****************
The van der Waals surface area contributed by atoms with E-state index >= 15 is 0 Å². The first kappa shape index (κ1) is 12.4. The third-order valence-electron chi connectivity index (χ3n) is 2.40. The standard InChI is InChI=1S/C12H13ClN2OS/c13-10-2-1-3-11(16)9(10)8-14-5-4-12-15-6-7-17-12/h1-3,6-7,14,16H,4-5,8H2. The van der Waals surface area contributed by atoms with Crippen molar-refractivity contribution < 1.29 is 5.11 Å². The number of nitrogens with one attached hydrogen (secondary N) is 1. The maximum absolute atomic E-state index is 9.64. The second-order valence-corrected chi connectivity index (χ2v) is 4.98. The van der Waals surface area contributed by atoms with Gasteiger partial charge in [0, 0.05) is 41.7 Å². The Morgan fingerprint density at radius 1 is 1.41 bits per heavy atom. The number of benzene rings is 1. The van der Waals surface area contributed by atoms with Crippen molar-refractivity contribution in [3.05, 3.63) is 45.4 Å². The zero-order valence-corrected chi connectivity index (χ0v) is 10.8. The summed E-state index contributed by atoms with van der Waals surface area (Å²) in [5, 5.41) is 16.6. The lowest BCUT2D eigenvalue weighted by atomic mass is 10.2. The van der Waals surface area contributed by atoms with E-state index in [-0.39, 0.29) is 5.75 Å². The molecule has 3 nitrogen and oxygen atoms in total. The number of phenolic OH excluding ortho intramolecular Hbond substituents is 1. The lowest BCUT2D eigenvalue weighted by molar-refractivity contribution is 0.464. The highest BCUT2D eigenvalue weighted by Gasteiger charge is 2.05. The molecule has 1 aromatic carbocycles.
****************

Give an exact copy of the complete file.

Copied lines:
The van der Waals surface area contributed by atoms with E-state index >= 15 is 0 Å². The first kappa shape index (κ1) is 12.4. The third-order valence-electron chi connectivity index (χ3n) is 2.40. The standard InChI is InChI=1S/C12H13ClN2OS/c13-10-2-1-3-11(16)9(10)8-14-5-4-12-15-6-7-17-12/h1-3,6-7,14,16H,4-5,8H2. The van der Waals surface area contributed by atoms with Crippen molar-refractivity contribution < 1.29 is 5.11 Å². The number of nitrogens with one attached hydrogen (secondary N) is 1. The maximum absolute atomic E-state index is 9.64. The second-order valence-corrected chi connectivity index (χ2v) is 4.98. The van der Waals surface area contributed by atoms with Gasteiger partial charge in [0, 0.05) is 41.7 Å². The Morgan fingerprint density at radius 1 is 1.41 bits per heavy atom. The number of benzene rings is 1. The van der Waals surface area contributed by atoms with Crippen molar-refractivity contribution in [3.05, 3.63) is 45.4 Å². The zero-order valence-corrected chi connectivity index (χ0v) is 10.8. The summed E-state index contributed by atoms with van der Waals surface area (Å²) in [5, 5.41) is 16.6. The lowest BCUT2D eigenvalue weighted by atomic mass is 10.2. The van der Waals surface area contributed by atoms with E-state index in [-0.39, 0.29) is 5.75 Å². The molecule has 3 nitrogen and oxygen atoms in total. The number of phenolic OH excluding ortho intramolecular Hbond substituents is 1. The lowest BCUT2D eigenvalue weighted by molar-refractivity contribution is 0.464. The highest BCUT2D eigenvalue weighted by Gasteiger charge is 2.05. The molecule has 1 aromatic carbocycles.